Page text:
Your engine's carburetor has small passageways in it. If one of these gets clogged by a foreign particle, the engine may perform poorly. Or it may not run at all.
So each car engine has a fuel filter between the fuel pump and the carburetor. The fuel filter does a good job of trapping tiny particles that could create problems.
Over a period of time, a fuel filter can become clogged. When this happens, performance problems can develop. The engine may lose power after a certain speed, for example.
Changing the fuel filter once a year can prevent filter problems. It's an easy job -- one you can do yourself. Here's what you need to know.
There are three types of filters commonly used on cars today -- the canister type, screw-in type and paper type. CANISTER FILTER most chrysler engines use this type. It's placed in the fule line, between the carburetor and fuel pump. A short length of hose at each end of the canister holds it to the metal fuel line.
To remove the filter, squeeze the spring clamps that hold the hose to the canister. This expands the spring clamp and lets you slide the filter out of the hose.
There are special pliers for this purpose. But if you use ordinary pliers, be especially careful.
When installing the new canister filter, note the arrow on the filter. Install the filter so that the arrow is pointing in the direction of fuel flow (towards the carburetor).
Squeeze each spring clamp with the pliers to expand it, and slide the new canister filter in place. Be sure that the rubber hose at each end of the cannister slides all the way on the inlet and outlet tubes of the canister.
Release the spring clamp and it will hold the hose tightly against the tube.
After the filter is installed, start the car and let it idle. Observe the filter to make sure it doesn't leak. SCREW-IN FILTER. Some cars use this type. It screws into the carbuetor fuel inlet, and a short piece of rubber hose attaches the metal fuel line to the filter's inlet tube.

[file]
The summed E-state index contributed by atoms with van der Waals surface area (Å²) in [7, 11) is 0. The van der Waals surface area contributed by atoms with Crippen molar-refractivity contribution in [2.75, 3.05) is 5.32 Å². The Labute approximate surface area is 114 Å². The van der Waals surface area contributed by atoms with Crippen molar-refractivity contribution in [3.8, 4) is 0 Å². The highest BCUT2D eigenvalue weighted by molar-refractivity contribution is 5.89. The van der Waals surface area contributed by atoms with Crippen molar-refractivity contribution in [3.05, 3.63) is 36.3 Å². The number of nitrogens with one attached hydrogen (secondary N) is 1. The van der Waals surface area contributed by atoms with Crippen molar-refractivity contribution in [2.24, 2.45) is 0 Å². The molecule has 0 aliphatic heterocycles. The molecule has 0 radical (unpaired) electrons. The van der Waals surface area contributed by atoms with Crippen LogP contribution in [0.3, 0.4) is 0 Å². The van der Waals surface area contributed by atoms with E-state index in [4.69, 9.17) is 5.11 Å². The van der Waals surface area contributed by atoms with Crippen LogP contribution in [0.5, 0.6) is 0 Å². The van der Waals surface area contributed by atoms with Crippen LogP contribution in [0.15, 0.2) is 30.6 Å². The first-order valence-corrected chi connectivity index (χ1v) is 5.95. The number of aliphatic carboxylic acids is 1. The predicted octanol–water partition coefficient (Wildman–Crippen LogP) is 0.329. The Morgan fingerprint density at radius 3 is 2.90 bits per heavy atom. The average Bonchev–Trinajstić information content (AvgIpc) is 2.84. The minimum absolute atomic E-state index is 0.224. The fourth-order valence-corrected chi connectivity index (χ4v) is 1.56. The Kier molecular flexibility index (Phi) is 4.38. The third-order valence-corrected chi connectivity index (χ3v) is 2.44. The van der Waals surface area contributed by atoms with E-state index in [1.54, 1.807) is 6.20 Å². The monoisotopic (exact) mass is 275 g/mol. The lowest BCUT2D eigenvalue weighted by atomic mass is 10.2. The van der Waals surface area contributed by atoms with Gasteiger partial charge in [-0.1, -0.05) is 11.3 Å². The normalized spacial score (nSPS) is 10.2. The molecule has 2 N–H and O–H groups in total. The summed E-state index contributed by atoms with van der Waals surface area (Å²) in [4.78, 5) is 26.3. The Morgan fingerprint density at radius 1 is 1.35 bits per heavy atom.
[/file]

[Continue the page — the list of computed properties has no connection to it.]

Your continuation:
To remove the filter, first remove the clamp that holds the rubber hose to the filter inlet tube.
If the clamp is a screw-type, simpley unscrew the clamp. If it's a spring type, expand it with pliers by squeezing the clamp tongs together and slide the rubber hose off the inlet tube.
Crimp-type clamps are cut off with diagonal cutters. These are often referred to as die-cutters, and are available at most places that sell tools.
Once the hose is removed from the inlet tube, unscrew the filter from the carburetor with a wrench of the proper size. Screw the new filter in with your fingers, then tighten it with a wrench.
Place the rubber hose over the filter's inlet tube, and put the clamp in place. If you had to cut the clamp off, replace it with a new screw-type clamp. These are available at service stations, auto parts supply stores.
Start the engine and let it idle, and check for leaks. PAPER FILTER. This type fits in the carburetor inlet. To remove it, use a line wrench of the proper size on the fuel line nut -- the small nut at the end of the metal fuel line which screws into the larger nut at the carburetor inlet.
Place a large wrench of the proper size on the large nut to keep it from turning, and loosen the small nut.
Once the small nut is completely unscrewed from the large nut, unscrew the large nut, and remove the filter and coil spring which are behind it.
Install the new filter, being sure the open end of the filter faces the fuel line. Don't forget to put the spring in first.
Screw in the large nut and tighten it. Then insert the fuel line inside this nut (called the fuel inlet nut) and tighten fuel line nut.
Start the car and observe to make sure there's no leakage. A COUPLE OF TIPS. Do not smoke while removing and replacing a filter. Have an approved fire extinguisher handy to be on the safe side.